The Concord Academy community is engaged in an oral history collection project. “We think this is a great way to gather data and build community,” says History Department Head Kim Frederick.
Frederick has always been intrigued with the way other institutions “keep their own history.” As CA’s 90th anniversary approached, Frederick wanted to undertake a project that could systematically archive and share some of CA’s own history.
With the help of Assistant Dean of Community and Equity Ayres Stiles-Hall and Community and Equity team member Jennifer Cardillo, the event got underway on September 20.
Every CA student was assigned a random partner and a list of questions. The participants were asked to answer the questions and record the conversation. Faculty and staff were also encouraged to participate. The questions included, “Where did you grow up, and what was it like there?” and “What is your earliest memory of CA? What feelings did/does that moment elicit?” The students were also asked to photograph three of their favorite places on campus. The initial question was designed to be contextual. The subsequent questions were designed to probe more deeply into each person’s memories and feelings about CA.
“The stories people told were so fascinating. Part of what I was hoping to capture is the freshness of the freshmen. I think we really did that,” says Frederick.
What kinds of things did students share? That Concord Academy is a place where “you can be yourself and no one is going to judge you.” Another student said that a recent trip home made her “realize how much I love the people here and these are the kind of friends I want to have for the rest of my life.”
Stiles-Hall says he originally envisioned the program as a “community-building exercise” but the end result was unexpected in many ways. “This was a chance to really focus on the community part of community and equity, but I noticed as the students listened to each other’s stories and learned about each other’s backgrounds, the exercise became an expression of diversity too,” says Stiles-Hall.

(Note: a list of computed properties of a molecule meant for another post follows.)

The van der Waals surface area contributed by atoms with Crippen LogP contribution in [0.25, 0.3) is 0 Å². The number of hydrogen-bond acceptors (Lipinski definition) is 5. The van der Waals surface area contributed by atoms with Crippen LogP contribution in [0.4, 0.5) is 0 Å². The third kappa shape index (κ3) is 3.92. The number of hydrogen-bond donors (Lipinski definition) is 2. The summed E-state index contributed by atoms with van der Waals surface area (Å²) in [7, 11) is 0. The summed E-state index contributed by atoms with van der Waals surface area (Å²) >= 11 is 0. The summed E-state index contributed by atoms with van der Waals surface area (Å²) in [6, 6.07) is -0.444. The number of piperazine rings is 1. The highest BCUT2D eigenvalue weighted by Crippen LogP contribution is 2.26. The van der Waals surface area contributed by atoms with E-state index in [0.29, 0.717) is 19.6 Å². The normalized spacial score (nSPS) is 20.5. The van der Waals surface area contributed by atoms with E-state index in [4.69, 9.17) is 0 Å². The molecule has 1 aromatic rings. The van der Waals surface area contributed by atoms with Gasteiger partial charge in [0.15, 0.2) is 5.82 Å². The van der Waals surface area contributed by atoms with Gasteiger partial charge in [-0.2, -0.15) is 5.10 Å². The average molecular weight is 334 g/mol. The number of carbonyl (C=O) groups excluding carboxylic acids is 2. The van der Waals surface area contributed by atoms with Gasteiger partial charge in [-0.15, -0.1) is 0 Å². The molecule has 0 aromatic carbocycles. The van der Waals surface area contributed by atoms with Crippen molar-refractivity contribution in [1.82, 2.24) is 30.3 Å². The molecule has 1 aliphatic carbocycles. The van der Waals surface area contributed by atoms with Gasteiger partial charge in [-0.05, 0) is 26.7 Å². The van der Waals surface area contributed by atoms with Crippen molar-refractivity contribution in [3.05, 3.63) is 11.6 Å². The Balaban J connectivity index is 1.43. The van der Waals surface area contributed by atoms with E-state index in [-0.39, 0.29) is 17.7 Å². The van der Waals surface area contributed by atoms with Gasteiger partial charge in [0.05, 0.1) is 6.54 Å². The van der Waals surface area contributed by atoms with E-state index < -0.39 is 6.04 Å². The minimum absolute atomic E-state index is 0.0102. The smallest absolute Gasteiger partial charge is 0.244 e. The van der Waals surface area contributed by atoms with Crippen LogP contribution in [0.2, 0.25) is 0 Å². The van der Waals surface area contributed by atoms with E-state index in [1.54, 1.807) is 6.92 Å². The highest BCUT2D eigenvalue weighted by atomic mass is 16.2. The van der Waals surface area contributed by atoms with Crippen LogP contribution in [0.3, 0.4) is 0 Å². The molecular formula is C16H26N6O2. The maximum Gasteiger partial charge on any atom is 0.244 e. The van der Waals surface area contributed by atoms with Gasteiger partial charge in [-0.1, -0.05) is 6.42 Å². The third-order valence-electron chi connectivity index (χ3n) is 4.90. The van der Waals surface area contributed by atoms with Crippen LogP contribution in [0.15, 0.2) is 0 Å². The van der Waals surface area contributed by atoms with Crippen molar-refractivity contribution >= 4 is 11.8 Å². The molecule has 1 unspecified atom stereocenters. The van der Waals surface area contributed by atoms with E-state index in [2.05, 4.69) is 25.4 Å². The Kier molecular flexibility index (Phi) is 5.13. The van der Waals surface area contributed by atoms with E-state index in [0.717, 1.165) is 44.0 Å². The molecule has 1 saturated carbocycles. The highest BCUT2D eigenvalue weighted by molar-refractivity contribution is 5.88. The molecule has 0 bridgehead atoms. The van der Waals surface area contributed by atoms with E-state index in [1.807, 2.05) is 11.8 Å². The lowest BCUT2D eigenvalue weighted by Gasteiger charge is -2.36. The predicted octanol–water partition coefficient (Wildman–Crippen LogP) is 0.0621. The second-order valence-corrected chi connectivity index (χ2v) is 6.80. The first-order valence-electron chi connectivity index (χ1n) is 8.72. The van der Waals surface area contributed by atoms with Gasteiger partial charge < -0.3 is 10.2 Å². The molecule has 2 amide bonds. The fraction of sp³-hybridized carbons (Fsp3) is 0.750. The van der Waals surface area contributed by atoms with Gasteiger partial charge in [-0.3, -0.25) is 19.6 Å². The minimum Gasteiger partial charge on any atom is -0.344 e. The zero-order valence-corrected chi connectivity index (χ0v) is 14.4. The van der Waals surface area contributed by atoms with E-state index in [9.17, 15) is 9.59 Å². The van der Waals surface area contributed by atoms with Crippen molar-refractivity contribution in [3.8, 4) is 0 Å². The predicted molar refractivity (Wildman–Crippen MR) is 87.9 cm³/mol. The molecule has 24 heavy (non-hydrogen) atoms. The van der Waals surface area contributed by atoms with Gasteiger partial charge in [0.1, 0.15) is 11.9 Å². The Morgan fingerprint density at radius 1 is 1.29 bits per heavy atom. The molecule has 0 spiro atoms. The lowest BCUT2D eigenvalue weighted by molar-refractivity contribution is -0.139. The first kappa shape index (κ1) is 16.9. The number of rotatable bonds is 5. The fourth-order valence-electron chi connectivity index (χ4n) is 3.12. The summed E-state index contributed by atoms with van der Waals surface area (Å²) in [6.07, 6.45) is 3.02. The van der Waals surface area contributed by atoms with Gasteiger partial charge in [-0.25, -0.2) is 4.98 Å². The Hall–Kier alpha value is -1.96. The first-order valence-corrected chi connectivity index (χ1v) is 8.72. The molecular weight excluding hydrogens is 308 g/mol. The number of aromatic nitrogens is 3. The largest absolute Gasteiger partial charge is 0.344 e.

In all, close to two hundred recordings were produced by both students and faculty. “The plan is to being archiving these conversations and sharing them in some way. We hope to create edited pieces that we can post in various places,” says Frederick. “I was nervous about this in the beginning but after hearing and seeing the response I want to do this with every single new freshman class. There is a shared sense of connection that I would love to see explored.”
Frederick also hopes to expand the project to include alumnae/i and other members of the CA community, in order to more fully capture the history of the school.
In fact, on October 20, 2012, at the fall meeting of the Alumnae/i Association members of Concord Academy's alumnae/i community are invited to share their own stories about Concord Academy. Small groups will tour campus with stops at memorable places such as Haines House, the Chapel, and the boat house, where conversations between alumnae/i and students will be recorded. Capturing these individual narratives will help tell the story of how this institution has evolved.
If you are a member of the CA alumnae/i community and would like to participate in the oral history project please contact Director of Alumnae/i Programs Billie Julier Wyeth '76 at firstname.lastname@example.org or 978-402-2232.